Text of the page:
No evidence of doping was detected in samples from 10 Austrian skiers targeted in raids and subjected to surprise drug tests at the Torino Olympics, the IOC said Friday.

"The samples did not show up any adverse findings," International Olympic Committee spokeswoman Giselle Davies said at a news conference Friday evening, hours after the test analysis was completed.

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The negative findings do not clear the Austrians, however. The IOC plans a formal investigation after the Turin Games and could sanction the Austrians based on evidence found in the police raids and other circumstantial evidence.

The Austrian team called a news conference for shortly after the IOC media briefing.

The six cross-country skiers and four biathletes were given unannounced drug tests last Saturday night while Italian police raided team lodgings in a search for medical supplies and equipment that could be used in blood doping.

The raids were conducted after anti-drug authorities discovered that banned coach Walter Mayer was with the team at the Torino Games. Mayer was banned from the Olympics following allegations of blood doping at the 2002 Games in Salt Lake City.

The test results had been delayed for several days as the urine samples underwent detailed analysis at the official IOC doping control laboratory in Torino.

An Italian prosecutor said the unexpectedly long delay could have been the result of Austrian skiers frantically guzzling water during Saturday night's raid — an act that might have diluted their doping samples.

When police arrived at the lodgings, athletes reached for water bottles at the feet of their beds and began drinking large quantities, prosecutor Ciro Santoriello told the French sports daily L'Equipe in an interview published Friday.

"Believe me, they didn't drink like you or me," Santoriello said. "It seemed urgent, vital."

Consuming a lot of water can dilute urine samples, making testing more lengthy and difficult.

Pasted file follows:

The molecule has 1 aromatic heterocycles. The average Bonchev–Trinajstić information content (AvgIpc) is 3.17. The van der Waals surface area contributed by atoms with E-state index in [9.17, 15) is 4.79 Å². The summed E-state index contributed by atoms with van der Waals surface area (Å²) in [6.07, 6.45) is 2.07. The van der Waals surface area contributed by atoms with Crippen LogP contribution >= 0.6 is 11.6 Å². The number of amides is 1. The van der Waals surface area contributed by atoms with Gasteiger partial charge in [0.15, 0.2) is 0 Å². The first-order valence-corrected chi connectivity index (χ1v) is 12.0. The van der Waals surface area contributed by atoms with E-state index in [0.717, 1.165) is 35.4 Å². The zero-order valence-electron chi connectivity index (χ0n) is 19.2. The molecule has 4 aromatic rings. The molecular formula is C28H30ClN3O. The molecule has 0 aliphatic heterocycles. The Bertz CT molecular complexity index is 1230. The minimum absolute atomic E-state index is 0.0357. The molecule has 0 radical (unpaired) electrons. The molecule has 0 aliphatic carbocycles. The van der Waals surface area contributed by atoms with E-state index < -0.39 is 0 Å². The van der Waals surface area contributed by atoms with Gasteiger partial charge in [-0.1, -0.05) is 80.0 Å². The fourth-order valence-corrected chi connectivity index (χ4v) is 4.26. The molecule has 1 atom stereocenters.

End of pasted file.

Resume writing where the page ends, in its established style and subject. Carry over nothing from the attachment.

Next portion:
Santoriello also said police found large quantities of the anti-asthma drug salbutamol during the raid. He said 95 percent of the Austrian athletes staying in Pragelato claimed to have the ailment and provided medical documents as proof.

"We will verify that, because it is strange," Santoriello said.

Salbutamol is on the IOC's list of banned substances. Athletes need a "therapeutic use exemption" to be able to use it during the Olympics.

Italian police questioned the Austrian ski team's sports director Friday, a day after he took responsibility for Mayer's presence among the squad's biathletes and cross-country skiers at the Olympics.

Markus Gandler and other team staff members, including Mayer's driver, were questioned by police in Sestriere, said Josef Schmidt, a spokesman for the Austrian ski federation.

During the raids on Austrian lodgings in San Sicario and nearby Pragelato, police also seized blood transfusion equipment, syringes and other materials linked to Mayer.

Mayer fled the Torino Olympics in the wake of the raids, only to crash his car into a police blockade just over the Austrian border and ending up in a psychiatric hospital.

On Thursday, Austrian ski federation chief Peter Schroecksnadel met for about three hours with prosecutors at Turin's main judicial offices. Giampaolo Zancan, a high-profile Italian lawyer hired by the Austrians, said Schroecksnadel and prosecutors mutually agreed to the meeting, and that the Austrian was there strictly as a witness.

Two of the biathletes Mayer coached, Wolfgang Perner and Wolfgang Rottman, fled after the raid, telling Gandler they may have used "illegal methods." They were dumped from the team.

The Austrian Olympic Committee has opened an investigation into the scandal and the IOC plans to set up a disciplinary commission once the results of the doping screens and of the Italian investigation are in.